A conference that rarely has juniors declare for the NFL Draft, the MAC still have some junior talent worth watching because they both COULD declare (as in they’ll get drafted) and will be under the radar rising seniors in the 2014 Draft.
Buffalo, Toledo, and Bowling Green dominate the list, despite all three likely underdogs to win the conference as a whole. And in a MAC conference known for its quarterbacks, three of them end up on this list.
MDD Lead Editor: Eric Galko
1. Khalil Mack, OLB, Buffalo
An explosive, upper body powerful outside rusher, Mack consistently separates himself from a blocker and shifts his eyes to the quarterback or ball carrier with good full-body balance. He has the ability to get low, drive and bend outside, and use his lower body strength to drive underneath and close down to the inside. He has fantastic change of direction and balance as he repositions his rushes, but could better utilize that for counter rush moves or to set himself up against upfield blockers that attack him.
2. Roosevelt Nix, DT, Kent State
An aggressive, consistently penetrating inside rusher, Roosevelt has been over-matching MAC offensive linemen for years now, and will finally be on the national scene (hopefully) this year as a legit NFL prospect. Undersized at just 6’0, 244 (listed), he’ll need to prove he can add weight, stay nimble and powerful upfield, and hold the point of attack more consistently in the run game when he can’t get initial penetration.
3. Marlon Pollard, CB, Eastern Michigan
The former UCLA transfer, Pollard is both a physical cornerback and a solid punter returner. With more focus and NFL potential as a cornerback, Pollard does a great job of staying physical in both press and as he turns and runs downfield, staying tight and using his hands well to feel the receiver. He can be a little slow or overaggressive as the route breaks, especially downfield, but has solid catch-up speed to make up for it when the throw doesn’t have ample velocity.
4. Nick Harwell, WR, Miami (OH)
With NFL prospect Zac Dysert at quarterback, I’d expect another big year for Nick Harwell and for him to emerge as the feature playmaker in the MAC with Eric Page of Toledo and Jordan White of Western Michigan gone. He’ll thrive with Dysert again this year thanks to his explosive change of direction with the ball in his hands and the ability to run great downfield routes, whether they be double moves or just driving off his inside foot and getting vertical. He catches away from his body very well, and has great balance in the open field and along the sidelines. He’ll need to bulk up and become a more consistent inside route runner to be a legit NFL prospect in the future.
5. Matt Schilz, QB, Bowling Green
Now in his fourth year with the team in the same offense, Schilz looks confident and poised as a passer in this system. The quickest release of any quarterback in the MAC, Schilz gets the ball out with good velocity, especially on the move, but he could use better mechanics consistently to generate more force downfield. Still, he does a fantastic job trusting his arm and vision in the middle of the field and shows touch between levels.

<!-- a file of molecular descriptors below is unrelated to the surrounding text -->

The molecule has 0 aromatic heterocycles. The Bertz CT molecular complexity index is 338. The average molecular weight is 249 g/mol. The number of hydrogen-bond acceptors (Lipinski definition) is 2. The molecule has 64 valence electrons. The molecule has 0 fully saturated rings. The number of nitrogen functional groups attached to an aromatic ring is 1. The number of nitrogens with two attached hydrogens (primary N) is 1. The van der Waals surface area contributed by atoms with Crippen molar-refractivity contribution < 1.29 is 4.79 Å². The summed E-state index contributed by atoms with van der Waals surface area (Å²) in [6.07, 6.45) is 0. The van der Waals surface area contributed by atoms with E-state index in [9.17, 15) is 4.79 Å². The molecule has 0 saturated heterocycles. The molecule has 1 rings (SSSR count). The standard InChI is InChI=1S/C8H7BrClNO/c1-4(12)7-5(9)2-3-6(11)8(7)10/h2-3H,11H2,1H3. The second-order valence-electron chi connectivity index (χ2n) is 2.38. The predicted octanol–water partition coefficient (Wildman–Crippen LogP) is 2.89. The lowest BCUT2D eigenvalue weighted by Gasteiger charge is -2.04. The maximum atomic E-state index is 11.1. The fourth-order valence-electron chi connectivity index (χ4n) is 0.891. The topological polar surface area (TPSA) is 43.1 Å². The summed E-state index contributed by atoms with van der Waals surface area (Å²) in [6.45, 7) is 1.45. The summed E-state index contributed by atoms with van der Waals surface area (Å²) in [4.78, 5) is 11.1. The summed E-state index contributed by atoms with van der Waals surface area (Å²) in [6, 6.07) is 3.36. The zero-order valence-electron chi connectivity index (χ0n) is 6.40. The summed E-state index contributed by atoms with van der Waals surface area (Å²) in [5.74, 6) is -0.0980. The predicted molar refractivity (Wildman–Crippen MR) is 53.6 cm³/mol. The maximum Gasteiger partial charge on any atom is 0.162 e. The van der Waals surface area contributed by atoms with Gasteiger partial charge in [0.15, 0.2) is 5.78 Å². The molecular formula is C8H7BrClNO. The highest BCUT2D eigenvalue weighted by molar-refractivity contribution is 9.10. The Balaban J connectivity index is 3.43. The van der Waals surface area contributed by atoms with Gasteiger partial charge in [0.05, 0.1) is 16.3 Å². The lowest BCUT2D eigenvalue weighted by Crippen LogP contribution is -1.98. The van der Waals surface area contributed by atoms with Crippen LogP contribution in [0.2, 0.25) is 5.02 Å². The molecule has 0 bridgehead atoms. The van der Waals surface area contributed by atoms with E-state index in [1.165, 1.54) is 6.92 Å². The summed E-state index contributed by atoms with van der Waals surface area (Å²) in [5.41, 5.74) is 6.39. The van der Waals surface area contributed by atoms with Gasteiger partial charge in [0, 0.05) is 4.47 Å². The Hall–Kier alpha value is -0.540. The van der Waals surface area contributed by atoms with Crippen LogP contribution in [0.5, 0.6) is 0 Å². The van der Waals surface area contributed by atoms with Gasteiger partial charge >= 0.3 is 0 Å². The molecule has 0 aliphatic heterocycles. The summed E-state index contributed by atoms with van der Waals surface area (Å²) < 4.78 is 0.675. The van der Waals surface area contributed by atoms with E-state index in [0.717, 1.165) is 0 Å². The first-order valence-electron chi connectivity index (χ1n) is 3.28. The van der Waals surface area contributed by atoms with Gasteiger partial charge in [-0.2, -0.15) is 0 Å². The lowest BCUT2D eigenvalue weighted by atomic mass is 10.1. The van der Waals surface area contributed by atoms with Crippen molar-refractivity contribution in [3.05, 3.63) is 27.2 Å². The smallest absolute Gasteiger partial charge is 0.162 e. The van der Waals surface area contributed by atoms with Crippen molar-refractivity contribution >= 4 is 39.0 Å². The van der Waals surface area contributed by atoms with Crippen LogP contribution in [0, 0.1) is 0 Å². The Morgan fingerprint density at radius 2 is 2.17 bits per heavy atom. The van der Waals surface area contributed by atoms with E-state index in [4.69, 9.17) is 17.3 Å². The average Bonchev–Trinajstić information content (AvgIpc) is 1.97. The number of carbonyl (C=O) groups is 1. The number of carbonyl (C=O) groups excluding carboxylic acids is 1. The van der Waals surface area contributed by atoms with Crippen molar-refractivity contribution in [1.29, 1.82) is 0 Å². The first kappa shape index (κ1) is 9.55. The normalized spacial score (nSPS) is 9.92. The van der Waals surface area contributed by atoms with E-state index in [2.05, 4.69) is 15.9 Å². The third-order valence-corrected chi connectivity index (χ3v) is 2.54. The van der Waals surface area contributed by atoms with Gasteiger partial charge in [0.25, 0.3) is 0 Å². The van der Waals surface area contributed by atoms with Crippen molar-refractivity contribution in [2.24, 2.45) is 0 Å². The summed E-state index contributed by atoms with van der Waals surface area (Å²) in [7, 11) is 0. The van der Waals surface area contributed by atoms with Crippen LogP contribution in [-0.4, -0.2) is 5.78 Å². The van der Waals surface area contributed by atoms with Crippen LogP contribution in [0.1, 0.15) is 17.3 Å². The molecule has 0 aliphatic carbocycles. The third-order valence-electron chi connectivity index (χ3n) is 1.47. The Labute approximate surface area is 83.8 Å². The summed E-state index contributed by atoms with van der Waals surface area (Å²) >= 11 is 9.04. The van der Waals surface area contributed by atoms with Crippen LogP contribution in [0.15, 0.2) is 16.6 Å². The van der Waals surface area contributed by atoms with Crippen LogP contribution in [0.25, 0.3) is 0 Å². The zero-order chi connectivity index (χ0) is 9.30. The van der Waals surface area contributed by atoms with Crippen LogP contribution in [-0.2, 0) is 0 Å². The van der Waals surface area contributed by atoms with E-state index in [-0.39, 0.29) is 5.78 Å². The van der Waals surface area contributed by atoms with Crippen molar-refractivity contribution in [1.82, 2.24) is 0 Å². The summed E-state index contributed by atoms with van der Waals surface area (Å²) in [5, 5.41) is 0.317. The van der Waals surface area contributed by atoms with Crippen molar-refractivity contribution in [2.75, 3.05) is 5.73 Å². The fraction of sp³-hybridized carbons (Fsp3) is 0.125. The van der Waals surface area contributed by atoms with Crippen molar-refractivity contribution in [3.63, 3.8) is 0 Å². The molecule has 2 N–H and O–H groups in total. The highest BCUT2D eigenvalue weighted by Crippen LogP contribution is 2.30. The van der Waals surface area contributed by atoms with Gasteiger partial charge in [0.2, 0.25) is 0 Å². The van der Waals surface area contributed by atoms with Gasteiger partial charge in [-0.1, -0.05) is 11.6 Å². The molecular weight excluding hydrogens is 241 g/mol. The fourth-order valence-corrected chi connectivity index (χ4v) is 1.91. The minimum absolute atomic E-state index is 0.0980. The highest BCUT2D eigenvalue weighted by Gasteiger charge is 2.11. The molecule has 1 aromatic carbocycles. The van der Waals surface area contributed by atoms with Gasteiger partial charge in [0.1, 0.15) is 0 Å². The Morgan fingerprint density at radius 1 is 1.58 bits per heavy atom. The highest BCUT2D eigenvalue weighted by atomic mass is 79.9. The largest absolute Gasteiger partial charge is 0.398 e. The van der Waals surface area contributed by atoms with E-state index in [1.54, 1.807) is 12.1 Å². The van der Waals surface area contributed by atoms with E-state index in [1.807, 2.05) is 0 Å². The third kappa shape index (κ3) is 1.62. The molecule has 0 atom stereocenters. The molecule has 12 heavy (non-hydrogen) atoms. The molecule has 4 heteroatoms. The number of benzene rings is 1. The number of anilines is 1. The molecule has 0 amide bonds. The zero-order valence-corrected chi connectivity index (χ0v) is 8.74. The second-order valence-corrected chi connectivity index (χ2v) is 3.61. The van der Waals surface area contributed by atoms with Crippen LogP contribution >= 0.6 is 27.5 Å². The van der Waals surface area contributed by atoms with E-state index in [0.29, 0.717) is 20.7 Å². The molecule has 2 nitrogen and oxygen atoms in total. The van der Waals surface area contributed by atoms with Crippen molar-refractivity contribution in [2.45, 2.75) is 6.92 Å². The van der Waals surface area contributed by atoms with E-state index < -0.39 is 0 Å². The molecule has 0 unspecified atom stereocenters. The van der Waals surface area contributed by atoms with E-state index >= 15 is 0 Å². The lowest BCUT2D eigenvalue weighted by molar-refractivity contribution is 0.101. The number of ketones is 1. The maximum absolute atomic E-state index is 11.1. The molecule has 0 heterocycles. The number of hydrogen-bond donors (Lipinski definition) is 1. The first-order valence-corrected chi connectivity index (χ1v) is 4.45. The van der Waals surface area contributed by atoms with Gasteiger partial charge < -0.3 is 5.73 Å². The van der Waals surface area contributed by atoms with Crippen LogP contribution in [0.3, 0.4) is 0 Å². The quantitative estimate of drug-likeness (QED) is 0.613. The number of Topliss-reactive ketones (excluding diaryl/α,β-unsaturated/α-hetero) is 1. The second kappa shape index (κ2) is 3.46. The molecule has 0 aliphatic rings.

6. Brandon Oliver, RB, Buffalo
Oliver’s powerful build, and lower body force and balance allow him to drive defenders consistently and shed through arm tackles well. He also keeps great bad leve, adding to the benefit of his 5’8 height in the defense’s lack of vision to find him. He shows patience up and through the hole, and gets to his top speed (albiet not that fast) quickly after his burst. He flashes some one-cut and power moves in the open field, but lacks great change of direction or shiftiness to make him an every down back in the NFL.
7. Terrence Owens, QB, Toledo
Battling for a starting job with Austin Dantin (another junior), Owens seems to me like the more pure pocket passer and the best option for the team. With a composed, effortless release that’s tight and compact (though could get a little higher at release point), he has the vision in how a defense attacks each play to make multiple progressions easily and feel his check-downs on time. He utilizes play fakes and subtle movements in the pocket to alter the defense’s position, and steps into and drives throws well downfield. A complete passer, Owens needs to bulk up a little more, use his body more effectively to gain velocity on his short routes, and overall get more accuracy on 15+ passes, especially on the outside.
8. Alex Bayer, TE, Bowling Green
Not the most flashy name on the list (at least statistically), but Bayer flashes the balance and smooth downfield running ability to be an intriguing H-Back at the next level with more development. He has very reliable hands and uses his body to shield in traffic well. I wish he shows a bit more pop as both a blocker and when separating from linebackers, but his smooth nature and athleticism showcase lots of potentially untapped talent.
9. Zac Kerin, OC, Toledo
Kerin will need to assume leadership of an offensive line losing three fringe NFL prospect offensive linemen around him, but he has the talent to lead by example. He keeps his feet well upfield and doesn’t get knocked off balance as a 2nd level blocker easily. He isn’t overly explosive off the snap to drive defenders back consistently, but he keeps his hands firm and inside, redirecting well through rushes.
10. Naija Johnson, CB, Buffalo
Johnson has solid size for a cornerback to go with his explosive change of direction and quick twitch reaction ability. He gets inside of receivers on press and in the transition downfield, but struggles to consistently get off blocks to be a force in run support. He wasn’t often targeting on key situation plays last year, something that’s likely again in 2012.
Austin Dantin, QB, Toledo
Tyler Tettleton, QB, Ohio
Lewis Toler, CB, Western Michigan
Dayone Nunley, CB, Miami (OH)
Johnnie Simon, SS, Western Michigan